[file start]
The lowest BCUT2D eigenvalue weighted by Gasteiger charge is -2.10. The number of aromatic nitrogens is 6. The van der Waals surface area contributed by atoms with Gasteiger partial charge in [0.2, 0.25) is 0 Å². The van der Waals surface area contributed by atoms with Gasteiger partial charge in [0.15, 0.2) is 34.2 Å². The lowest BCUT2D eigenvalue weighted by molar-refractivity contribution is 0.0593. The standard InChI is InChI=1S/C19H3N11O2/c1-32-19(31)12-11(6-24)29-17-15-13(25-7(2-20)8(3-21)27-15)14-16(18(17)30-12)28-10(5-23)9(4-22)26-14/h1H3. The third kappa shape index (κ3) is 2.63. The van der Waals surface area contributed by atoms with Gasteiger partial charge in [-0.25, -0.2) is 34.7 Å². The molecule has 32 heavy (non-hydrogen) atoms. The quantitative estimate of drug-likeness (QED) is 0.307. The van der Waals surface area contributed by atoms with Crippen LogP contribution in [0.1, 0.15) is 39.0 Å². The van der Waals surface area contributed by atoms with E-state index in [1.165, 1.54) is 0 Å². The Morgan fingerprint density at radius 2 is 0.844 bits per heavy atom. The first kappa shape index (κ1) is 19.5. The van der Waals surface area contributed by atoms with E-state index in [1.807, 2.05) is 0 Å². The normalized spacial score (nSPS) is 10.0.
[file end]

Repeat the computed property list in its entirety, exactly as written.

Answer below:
The lowest BCUT2D eigenvalue weighted by Gasteiger charge is -2.10. The number of aromatic nitrogens is 6. The van der Waals surface area contributed by atoms with Gasteiger partial charge in [0.2, 0.25) is 0 Å². The van der Waals surface area contributed by atoms with Gasteiger partial charge in [0.15, 0.2) is 34.2 Å². The lowest BCUT2D eigenvalue weighted by molar-refractivity contribution is 0.0593. The standard InChI is InChI=1S/C19H3N11O2/c1-32-19(31)12-11(6-24)29-17-15-13(25-7(2-20)8(3-21)27-15)14-16(18(17)30-12)28-10(5-23)9(4-22)26-14/h1H3. The third kappa shape index (κ3) is 2.63. The van der Waals surface area contributed by atoms with Gasteiger partial charge in [-0.25, -0.2) is 34.7 Å². The molecule has 32 heavy (non-hydrogen) atoms. The quantitative estimate of drug-likeness (QED) is 0.307. The van der Waals surface area contributed by atoms with Crippen LogP contribution in [0.1, 0.15) is 39.0 Å². The van der Waals surface area contributed by atoms with E-state index in [1.165, 1.54) is 0 Å². The Morgan fingerprint density at radius 2 is 0.844 bits per heavy atom. The first kappa shape index (κ1) is 19.5. The van der Waals surface area contributed by atoms with E-state index in [1.807, 2.05) is 0 Å². The normalized spacial score (nSPS) is 10.0.